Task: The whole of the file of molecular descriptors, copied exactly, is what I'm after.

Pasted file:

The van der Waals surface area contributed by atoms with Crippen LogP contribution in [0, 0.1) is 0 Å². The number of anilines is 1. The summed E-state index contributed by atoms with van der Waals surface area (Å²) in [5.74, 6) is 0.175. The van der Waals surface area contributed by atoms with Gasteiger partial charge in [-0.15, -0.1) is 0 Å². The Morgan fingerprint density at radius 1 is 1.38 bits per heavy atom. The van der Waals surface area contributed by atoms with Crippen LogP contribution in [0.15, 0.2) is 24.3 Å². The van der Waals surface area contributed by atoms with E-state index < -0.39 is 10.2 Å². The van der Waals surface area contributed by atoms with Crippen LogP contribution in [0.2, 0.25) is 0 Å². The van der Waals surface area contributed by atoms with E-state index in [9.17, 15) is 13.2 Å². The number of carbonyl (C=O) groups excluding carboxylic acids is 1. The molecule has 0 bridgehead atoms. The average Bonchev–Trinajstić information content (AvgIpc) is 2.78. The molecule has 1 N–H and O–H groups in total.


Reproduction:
The van der Waals surface area contributed by atoms with Crippen LogP contribution in [0, 0.1) is 0 Å². The number of anilines is 1. The summed E-state index contributed by atoms with van der Waals surface area (Å²) in [5.74, 6) is 0.175. The van der Waals surface area contributed by atoms with Gasteiger partial charge in [-0.15, -0.1) is 0 Å². The Morgan fingerprint density at radius 1 is 1.38 bits per heavy atom. The van der Waals surface area contributed by atoms with Crippen LogP contribution in [0.15, 0.2) is 24.3 Å². The van der Waals surface area contributed by atoms with E-state index < -0.39 is 10.2 Å². The van der Waals surface area contributed by atoms with Crippen LogP contribution in [0.2, 0.25) is 0 Å². The van der Waals surface area contributed by atoms with E-state index in [9.17, 15) is 13.2 Å². The number of carbonyl (C=O) groups excluding carboxylic acids is 1. The molecule has 0 bridgehead atoms. The average Bonchev–Trinajstić information content (AvgIpc) is 2.78. The molecule has 1 N–H and O–H groups in total.